Shield minority shareholders from business family feuds

Shield minority shareholders from business family feuds


All seems good when the parents are around. After their passing, human greed and jealousy seem to strain relations in many business families. The distribution of wealth and power within a family to everyone’s satisfaction is a universal challenge. In many parts of the world, timely transitions from family-run to professionally managed businesses have helped mitigate such conflicts, driven in part by the fear of shareholder lawsuits.

With nine-tenths of India’s publicly traded companies being family-owned or controlled, the complexity and pressure of keeping control of these businesses intensifies as families enlarge across generations. Family feuds can manifest in diverse ways, often beginning with minor disagreements among members over business strategies or priorities, often with personal egos at play. However, seemingly trivial issues can quickly escalate into major disputes, fuelled by friction around inheritance matters or control of a majority stake in a listed corporation.

The Securities and Exchange Board of India took a significant step last year by expanding the scope of disclosure requirements under Sebi’s listing Regulation 30A. It addressed the prevalence of undisclosed family arrangements within business groups that directly impact the operation and ownership of listed entities. These arrangements, whether formal or informal, can restrict the freedom of listed entities to conduct business or dictate succession plans for key management positions, while remaining hidden from the scrutiny of the business’s board and shareholders. Sebi’s notification mandates the public disclosure of all such covenants, shedding light on any exclusion of family members from ownership or control, or the allocation of specific entities to particular branches of the family. Such transparency is essential to ensure that the governance of listed entities stays free of undue familial influence and manipulation.

Compliance with this regulatory shift, previously regarded as closely guarded family proprietary information, will not occur spontaneously. Sebi may need to take proactive measures to compel all companies to make a one-time disclosure.

Moreover, while even written agreements can be contentious, oral or loose arrangements pose an even greater challenge, often leading to fierce disputes. We have seen this play out many times in India. The bulk of Indian enterprises have had family feuds. Be it the Kirloskar family, the current Kalyani- Hiremath feud, the old Ambani brothers dispute, Murugappa group muddle over one of the daughters asking for a board seat, the Chhabrias of Finolex, the Singhanias of Raymond, the Wadias ofBombay Dyeing and Britannia, or the K.K. Modi family discord and the recent Tata-Mistry battle. Who has paid the price for these wars ? Is it not their minority shareholders ?

So long as family-run businesses dominate our corporate landscape, family succession battles will remain a risk factor for minority investors. If reputational risk does not seem to concern business families, it’s primarily because institutional investors are just waking up and yet to find their voice.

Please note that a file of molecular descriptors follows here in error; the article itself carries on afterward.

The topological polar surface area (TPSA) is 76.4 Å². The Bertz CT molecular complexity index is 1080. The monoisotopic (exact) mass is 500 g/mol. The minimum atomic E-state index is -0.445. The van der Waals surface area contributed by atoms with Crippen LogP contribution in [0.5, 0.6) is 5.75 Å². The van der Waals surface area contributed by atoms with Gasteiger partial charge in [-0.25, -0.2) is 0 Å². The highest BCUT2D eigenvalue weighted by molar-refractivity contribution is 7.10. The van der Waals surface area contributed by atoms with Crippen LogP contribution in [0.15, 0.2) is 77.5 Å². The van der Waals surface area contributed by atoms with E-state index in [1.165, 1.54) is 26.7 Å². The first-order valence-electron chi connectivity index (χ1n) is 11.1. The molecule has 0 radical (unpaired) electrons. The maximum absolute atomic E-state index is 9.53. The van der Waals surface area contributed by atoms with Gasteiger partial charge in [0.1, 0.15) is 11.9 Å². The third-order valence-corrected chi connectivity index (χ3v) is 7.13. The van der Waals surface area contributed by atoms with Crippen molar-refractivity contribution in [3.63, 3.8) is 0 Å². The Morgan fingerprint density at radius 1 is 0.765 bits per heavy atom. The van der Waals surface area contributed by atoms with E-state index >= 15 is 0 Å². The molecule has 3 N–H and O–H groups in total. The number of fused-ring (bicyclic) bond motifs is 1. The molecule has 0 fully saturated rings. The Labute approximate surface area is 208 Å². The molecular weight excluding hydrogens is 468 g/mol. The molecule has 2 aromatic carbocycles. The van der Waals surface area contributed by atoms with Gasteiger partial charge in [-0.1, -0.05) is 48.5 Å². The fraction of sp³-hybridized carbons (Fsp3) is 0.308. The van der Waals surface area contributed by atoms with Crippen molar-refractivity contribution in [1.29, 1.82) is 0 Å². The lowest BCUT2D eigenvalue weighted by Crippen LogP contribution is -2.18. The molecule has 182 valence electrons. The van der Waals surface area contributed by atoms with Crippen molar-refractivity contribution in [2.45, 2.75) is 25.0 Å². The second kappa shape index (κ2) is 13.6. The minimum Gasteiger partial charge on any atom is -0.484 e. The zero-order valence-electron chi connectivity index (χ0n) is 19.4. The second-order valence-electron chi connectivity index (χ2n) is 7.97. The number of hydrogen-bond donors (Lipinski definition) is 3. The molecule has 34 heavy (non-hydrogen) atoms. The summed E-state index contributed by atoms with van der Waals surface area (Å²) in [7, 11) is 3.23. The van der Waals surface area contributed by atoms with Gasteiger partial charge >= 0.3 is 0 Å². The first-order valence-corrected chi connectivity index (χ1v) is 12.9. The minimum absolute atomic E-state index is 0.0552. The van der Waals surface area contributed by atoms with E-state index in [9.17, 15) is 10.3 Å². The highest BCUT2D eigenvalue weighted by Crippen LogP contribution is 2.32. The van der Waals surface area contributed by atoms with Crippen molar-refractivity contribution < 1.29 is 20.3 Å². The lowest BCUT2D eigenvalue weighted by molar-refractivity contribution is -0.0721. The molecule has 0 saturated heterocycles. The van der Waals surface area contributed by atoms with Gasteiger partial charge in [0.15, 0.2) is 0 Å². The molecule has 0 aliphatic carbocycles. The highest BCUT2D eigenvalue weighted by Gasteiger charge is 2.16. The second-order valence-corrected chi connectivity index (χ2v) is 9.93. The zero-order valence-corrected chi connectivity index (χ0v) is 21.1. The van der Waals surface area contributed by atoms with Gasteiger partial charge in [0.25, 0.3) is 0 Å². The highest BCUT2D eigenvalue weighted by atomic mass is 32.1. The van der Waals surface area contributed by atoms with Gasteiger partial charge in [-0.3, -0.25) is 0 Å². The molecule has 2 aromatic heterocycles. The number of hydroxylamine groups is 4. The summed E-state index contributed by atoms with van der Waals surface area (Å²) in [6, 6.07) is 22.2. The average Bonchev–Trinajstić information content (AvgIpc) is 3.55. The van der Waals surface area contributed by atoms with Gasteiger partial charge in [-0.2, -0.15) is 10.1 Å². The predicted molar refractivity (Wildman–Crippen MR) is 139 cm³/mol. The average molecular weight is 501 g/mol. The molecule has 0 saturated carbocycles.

Unfortunately, much of India Inc still resorts to age-old tactics to resolve disputes. In addition to airing grievances in public and pursuing costly litigation, factions within families have been found to instigate media mud-slinging as well as investigations by authorities against one another. The repercussions of such manoeuvres inevitably hit shareholders. Is there a way to shield investors from the fallout of succession battles?

Most family conflicts are resolved through litigation or private mediation. Large businesses are often influenced by the policies and principles of founding families, blurring the distinction between the firm and its owners. While investors may initially benefit from trust and confidence vested in promoter families, the record has shown high potential for investors to suffer as a result of prolonged family disputes that depress share prices and market cap.

Perhaps rules that get warring factions to step aside until disputes are resolved could provide a solution. Reluctance to relinquish management control (and thus access to company funds, especially for legal battles), may compel all parties to come to the table and reach a pragmatic resolution. But then, that’s what boards are partly for, some say.

While there are ‘independent directors,’ how many are truly independent? Most directors owe their seats to their proximity to promoters, the management or goodwill earned in their previous official capacities. Those who dare assert themselves risk swift ejection, with informal power networks ensuring their exclusion from other board invitations. This dissuades many from challenging the status quo. Consequently, the expectations placed on independent directors remain fictional, as they lack the freedom and authority needed to enact meaningful change in such circumstances.

Although the law provides general guidelines, Sebi should establish specific regulations for companies to protect minority shareholders’ interests, especially in cases of business-family spats. This underscores the importance of Sebi’s proposal to separate the chairperson and managing director roles in the top 500 listed entities—an initiative that promotes better corporate governance and accountability. However, it’s evident that India Inc, driven by a sense of entitlement, opposes the idea of any regulator dictating the distribution and transparency of familial power within companies.


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